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My name is Darrell Gray. I have a question. I have had some mental and emotional problems throughout my life and have probably come closer to becoming a serial killer than anyone I know. I exhibited strange behaviors from childhood and through adulthood. These included setting fires, killing animals and torturing them, lewd behavior, etc. I have dealt with these issues and believe I am okay now. It has been a few years. When I went to see my psychologist he helped me step back in my life year by year and try to trace the origin of my problems and the start of my strange behavior and mental problems. I discovered that I believed the starting place to be a time when my Dad killed a dog in front of me with a baseball bat. He beat it to death in front of me when I was about 5 years old. It had a profound impact on me and the way I saw things later on. I believe that it started me down a path of thinking and rationalizing life that was not normal. He killed several animals like this that I know about. Both my parents claim to be educated in psychology and do not accept that this would be the reason for me to make decisions later in my childhood that were not normal. My Dad specifically asked me, "yes I killed that dog, but it was not the only one. What you should ask yourself is what was different about that time than the others. Why did that one affect you the way it did?" He is telling me that he thinks my problem came from somewhere else before he killed a dog in front of me. He does not believe that it was anything of his doing or that it is not possible that something like that could influence a young mind in such a way to affect me later in development. I did not start acting out in a way that was obvious to anyone that I was not normal till about the age 10. My question is this: Are my parents right? Is it not plausible to think that these acts by my father influenced my way of thinking. My 5 year old mind did not know how to process what I was seeing I think. I did not understand what to do with what I was seeing. I think I took away from the incidents something I should not have and developed irregularly over the years and I thought differently and acted differently because of it. Is this not possible? I think I have found the answer I was looking for but they think I am full of it. They think I should keep looking for the "REAL" problem they say. What do you think?

ask dr-robert

Hello, Darrell--

First let me say that I am terribly sorry to hear that you had to suffer such brutal parenting which left you traumatized with distorted ways of seeing the world around you. You must be a strong and determined person to have been able to turn away from your antisocial behaviors, and to have made the reasonable adjustment to ordinary life which you now say you have made.

Your parents are totally and completely wrong about this. They are so wrong, and so far from understanding anything about the harm done to you, that their claim to be educated in psychology would be laughable if this matter were not so atrocious. And their claim that a child would not be affected by having to witness such barbarity is not just ignorance, not just stupidity--although it is surpassingly stupid--but obviously a self-serving attempt to get themselves off the hook for failing you so grievously. It is more than "plausible" to think that those acts influenced your way of thinking. It is, in my professional opinion, indisputable. To take just one aspect of this (and there are many), what is to stop a five year old child who sees his father beating a dog to death with a bat from becoming afraid that he, the child, might be the next victim of this out-of-control crazy man?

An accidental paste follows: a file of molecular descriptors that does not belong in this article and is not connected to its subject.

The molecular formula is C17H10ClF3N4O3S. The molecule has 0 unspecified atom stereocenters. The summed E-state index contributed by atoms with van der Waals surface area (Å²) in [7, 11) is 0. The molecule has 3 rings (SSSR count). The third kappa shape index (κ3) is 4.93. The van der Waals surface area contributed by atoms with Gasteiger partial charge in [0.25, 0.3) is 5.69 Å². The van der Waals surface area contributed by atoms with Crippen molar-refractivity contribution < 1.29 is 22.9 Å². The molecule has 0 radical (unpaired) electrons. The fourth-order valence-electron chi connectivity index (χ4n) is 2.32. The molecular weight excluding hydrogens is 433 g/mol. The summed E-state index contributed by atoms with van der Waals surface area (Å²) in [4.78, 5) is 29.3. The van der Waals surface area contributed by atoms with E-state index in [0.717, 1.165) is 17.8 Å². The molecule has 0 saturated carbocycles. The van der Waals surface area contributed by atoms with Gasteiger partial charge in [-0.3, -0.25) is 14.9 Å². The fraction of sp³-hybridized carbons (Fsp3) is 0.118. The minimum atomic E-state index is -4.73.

In short, it is obvious to me from your account that your father is a seriously disturbed person whose killing of that dog was tantamount to a criminal act. His views on this matter or anything else having to do with child development, human psychology, or, indeed, anything else in the realm of emotional life, have absolutely no validity whatsoever.

ask dr-robert

This sad excuse for a human being should be deeply ashamed of that action--the brutal murder of a defenseless, sentient being--and at least as ashamed, if not more ashamed, of having exposed a five year old child, or a child of any age, to such fearsome sadism. Since he is not ashamed, but instead justifies his actions, evading all responsibility for the harm he has done both to the animals he murdered and to you, I strongly advise you to stop speaking with him and with your mother about your inner life, your mental health, or about any of the sad incidents of your childhood. You should understand that these two people are the ones with the mental and emotional problems. You will never make them understand, and so I advise you to keep your distance—at least emotionally if not physically—from both of them.

Perhaps you will want to show this correspondence to your psychologist to ask his or her opinion as well. If it differs from mine in any way, please let me know.

Congratulations on having somehow come through this, and godspeed.

Be well.

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